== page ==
Artist's Concept of InSight Lander on Mars: InSight was the first mission dedicated to investigating the deep interior of Mars. The findings advance understanding of how all rocky planets, including Earth, formed and evolved.

    What Were InSight's Science Tools?

    The InSight Lander’s three primary instruments, SEIS, HP3, and RISE, were designed to take the first-ever in-depth look at the planet's “inner space.” The mission’s goal was to study the fingerprints of the process of planet formation, buried deep in the Martian interior. InSight’s science measurements potentially can shed light on just how warm and geologically active Mars still is, and provide essential clues on the evolution of Mars and of all the terrestrial planets.

    • Philippe Lognonné, Principal Investigator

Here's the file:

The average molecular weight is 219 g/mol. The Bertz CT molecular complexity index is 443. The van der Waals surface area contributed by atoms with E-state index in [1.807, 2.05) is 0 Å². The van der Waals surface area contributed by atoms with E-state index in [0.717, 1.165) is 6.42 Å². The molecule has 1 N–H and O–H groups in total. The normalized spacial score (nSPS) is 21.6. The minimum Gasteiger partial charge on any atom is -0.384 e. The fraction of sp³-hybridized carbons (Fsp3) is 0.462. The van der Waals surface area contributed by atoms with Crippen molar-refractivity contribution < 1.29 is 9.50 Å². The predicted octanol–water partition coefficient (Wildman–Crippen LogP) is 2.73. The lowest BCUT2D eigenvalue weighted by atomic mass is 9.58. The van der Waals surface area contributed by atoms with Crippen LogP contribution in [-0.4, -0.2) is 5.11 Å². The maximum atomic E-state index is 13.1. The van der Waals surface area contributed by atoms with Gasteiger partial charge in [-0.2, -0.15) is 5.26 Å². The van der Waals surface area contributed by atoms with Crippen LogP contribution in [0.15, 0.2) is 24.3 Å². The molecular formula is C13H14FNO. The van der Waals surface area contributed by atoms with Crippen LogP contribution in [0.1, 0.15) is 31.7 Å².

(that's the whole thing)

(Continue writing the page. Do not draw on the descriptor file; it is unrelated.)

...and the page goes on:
Institute of Earth Physics of Paris
      (Insitut de Physique du Globe de Paris, or IPGP)

      The seismometer, SEIS, measured the vibrations caused by the internal activity of Mars to illuminate the properties of the crust, mantle, and core.
      Read more ›

    • Tilman Spohn, Principal Investigator
      German Aerospace Center
      (Deutsches Zentrum für Luft- und Raumfahrt, or DLR), Berlin

      The Heat Flow and Physical Properties Package, HP3, was designed to take Mars' temperature to reveal how much heat is flowing out of the deep interior of the planet.
      Read more ›

    • Sebastien Le Maistre
      Royal Observatory of Belgium, Brussels, Belgium

      A radio science instrument, RISE, measured the wobble of Mars' north pole as the Sun pushes and pulls it in its orbit, providing clues on the size and composition of Mars' metallic core. Read more ›